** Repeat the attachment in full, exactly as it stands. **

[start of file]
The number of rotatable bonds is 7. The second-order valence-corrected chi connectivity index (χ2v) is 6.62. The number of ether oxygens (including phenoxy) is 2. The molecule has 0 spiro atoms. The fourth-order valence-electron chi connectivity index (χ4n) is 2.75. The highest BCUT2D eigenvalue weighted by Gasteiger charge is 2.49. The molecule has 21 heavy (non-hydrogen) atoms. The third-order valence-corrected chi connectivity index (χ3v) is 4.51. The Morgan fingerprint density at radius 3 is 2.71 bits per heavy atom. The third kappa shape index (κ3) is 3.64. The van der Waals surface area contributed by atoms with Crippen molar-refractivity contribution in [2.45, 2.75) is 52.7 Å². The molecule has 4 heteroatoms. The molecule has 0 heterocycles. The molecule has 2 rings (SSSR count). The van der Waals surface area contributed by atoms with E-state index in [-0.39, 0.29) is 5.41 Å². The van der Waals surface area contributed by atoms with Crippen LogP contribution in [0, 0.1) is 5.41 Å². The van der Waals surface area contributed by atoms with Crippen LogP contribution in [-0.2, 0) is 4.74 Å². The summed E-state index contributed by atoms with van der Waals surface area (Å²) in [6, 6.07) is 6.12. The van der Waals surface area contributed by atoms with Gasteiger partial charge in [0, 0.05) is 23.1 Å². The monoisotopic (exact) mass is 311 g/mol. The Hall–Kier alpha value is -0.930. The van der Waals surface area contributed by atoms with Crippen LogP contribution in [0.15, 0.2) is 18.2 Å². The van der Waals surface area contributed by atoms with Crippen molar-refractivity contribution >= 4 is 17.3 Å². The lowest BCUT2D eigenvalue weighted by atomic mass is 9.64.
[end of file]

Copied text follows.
The number of rotatable bonds is 7. The second-order valence-corrected chi connectivity index (χ2v) is 6.62. The number of ether oxygens (including phenoxy) is 2. The molecule has 0 spiro atoms. The fourth-order valence-electron chi connectivity index (χ4n) is 2.75. The highest BCUT2D eigenvalue weighted by Gasteiger charge is 2.49. The molecule has 21 heavy (non-hydrogen) atoms. The third-order valence-corrected chi connectivity index (χ3v) is 4.51. The Morgan fingerprint density at radius 3 is 2.71 bits per heavy atom. The third kappa shape index (κ3) is 3.64. The van der Waals surface area contributed by atoms with Crippen molar-refractivity contribution in [2.45, 2.75) is 52.7 Å². The molecule has 4 heteroatoms. The molecule has 0 heterocycles. The molecule has 2 rings (SSSR count). The van der Waals surface area contributed by atoms with E-state index in [-0.39, 0.29) is 5.41 Å². The van der Waals surface area contributed by atoms with Crippen LogP contribution in [0, 0.1) is 5.41 Å². The van der Waals surface area contributed by atoms with Crippen LogP contribution in [-0.2, 0) is 4.74 Å². The summed E-state index contributed by atoms with van der Waals surface area (Å²) in [6, 6.07) is 6.12. The van der Waals surface area contributed by atoms with Gasteiger partial charge in [0, 0.05) is 23.1 Å². The monoisotopic (exact) mass is 311 g/mol. The Hall–Kier alpha value is -0.930. The van der Waals surface area contributed by atoms with Crippen LogP contribution in [0.15, 0.2) is 18.2 Å². The van der Waals surface area contributed by atoms with Crippen molar-refractivity contribution >= 4 is 17.3 Å². The lowest BCUT2D eigenvalue weighted by atomic mass is 9.64.